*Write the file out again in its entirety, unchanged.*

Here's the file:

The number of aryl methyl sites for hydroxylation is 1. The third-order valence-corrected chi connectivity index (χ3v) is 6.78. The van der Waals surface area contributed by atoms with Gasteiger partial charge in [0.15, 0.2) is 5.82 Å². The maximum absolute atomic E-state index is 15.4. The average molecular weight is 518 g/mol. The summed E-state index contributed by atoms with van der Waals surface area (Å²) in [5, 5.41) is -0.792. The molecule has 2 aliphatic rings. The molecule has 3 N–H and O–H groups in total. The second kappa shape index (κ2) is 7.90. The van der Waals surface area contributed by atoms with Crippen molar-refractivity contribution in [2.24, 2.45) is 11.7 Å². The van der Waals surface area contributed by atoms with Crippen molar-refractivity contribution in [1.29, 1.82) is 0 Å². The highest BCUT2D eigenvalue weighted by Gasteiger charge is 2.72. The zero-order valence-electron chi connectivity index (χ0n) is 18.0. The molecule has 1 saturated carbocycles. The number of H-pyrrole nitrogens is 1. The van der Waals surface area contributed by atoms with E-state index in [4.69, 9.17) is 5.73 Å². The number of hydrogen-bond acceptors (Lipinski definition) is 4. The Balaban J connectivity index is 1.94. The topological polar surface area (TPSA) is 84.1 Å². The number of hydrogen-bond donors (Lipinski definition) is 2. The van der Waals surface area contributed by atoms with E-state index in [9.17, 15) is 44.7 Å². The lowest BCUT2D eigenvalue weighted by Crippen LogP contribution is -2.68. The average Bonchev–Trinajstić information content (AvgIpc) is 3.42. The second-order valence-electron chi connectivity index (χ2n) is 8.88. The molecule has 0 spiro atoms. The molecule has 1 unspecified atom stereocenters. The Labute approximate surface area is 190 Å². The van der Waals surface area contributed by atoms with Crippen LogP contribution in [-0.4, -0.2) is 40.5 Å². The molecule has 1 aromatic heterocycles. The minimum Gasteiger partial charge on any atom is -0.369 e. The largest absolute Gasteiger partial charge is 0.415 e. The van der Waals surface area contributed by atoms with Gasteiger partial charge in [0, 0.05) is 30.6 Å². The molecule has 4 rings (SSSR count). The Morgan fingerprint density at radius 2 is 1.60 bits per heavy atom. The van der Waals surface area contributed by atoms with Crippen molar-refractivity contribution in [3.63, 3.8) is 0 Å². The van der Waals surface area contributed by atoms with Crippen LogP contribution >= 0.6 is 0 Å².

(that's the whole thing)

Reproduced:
The number of aryl methyl sites for hydroxylation is 1. The third-order valence-corrected chi connectivity index (χ3v) is 6.78. The van der Waals surface area contributed by atoms with Gasteiger partial charge in [0.15, 0.2) is 5.82 Å². The maximum absolute atomic E-state index is 15.4. The average molecular weight is 518 g/mol. The summed E-state index contributed by atoms with van der Waals surface area (Å²) in [5, 5.41) is -0.792. The molecule has 2 aliphatic rings. The molecule has 3 N–H and O–H groups in total. The second kappa shape index (κ2) is 7.90. The van der Waals surface area contributed by atoms with Crippen molar-refractivity contribution in [2.24, 2.45) is 11.7 Å². The van der Waals surface area contributed by atoms with Crippen molar-refractivity contribution in [1.29, 1.82) is 0 Å². The highest BCUT2D eigenvalue weighted by Gasteiger charge is 2.72. The zero-order valence-electron chi connectivity index (χ0n) is 18.0. The molecule has 1 saturated carbocycles. The number of H-pyrrole nitrogens is 1. The van der Waals surface area contributed by atoms with E-state index in [4.69, 9.17) is 5.73 Å². The number of hydrogen-bond acceptors (Lipinski definition) is 4. The Balaban J connectivity index is 1.94. The topological polar surface area (TPSA) is 84.1 Å². The number of hydrogen-bond donors (Lipinski definition) is 2. The van der Waals surface area contributed by atoms with E-state index in [9.17, 15) is 44.7 Å². The lowest BCUT2D eigenvalue weighted by Crippen LogP contribution is -2.68. The average Bonchev–Trinajstić information content (AvgIpc) is 3.42. The second-order valence-electron chi connectivity index (χ2n) is 8.88. The molecule has 0 spiro atoms. The molecule has 1 unspecified atom stereocenters. The Labute approximate surface area is 190 Å². The van der Waals surface area contributed by atoms with Crippen LogP contribution in [-0.4, -0.2) is 40.5 Å². The molecule has 1 aromatic heterocycles. The minimum Gasteiger partial charge on any atom is -0.369 e. The largest absolute Gasteiger partial charge is 0.415 e. The van der Waals surface area contributed by atoms with Gasteiger partial charge in [0, 0.05) is 30.6 Å². The molecule has 4 rings (SSSR count). The Morgan fingerprint density at radius 2 is 1.60 bits per heavy atom. The van der Waals surface area contributed by atoms with Crippen molar-refractivity contribution in [3.63, 3.8) is 0 Å². The van der Waals surface area contributed by atoms with Crippen LogP contribution >= 0.6 is 0 Å².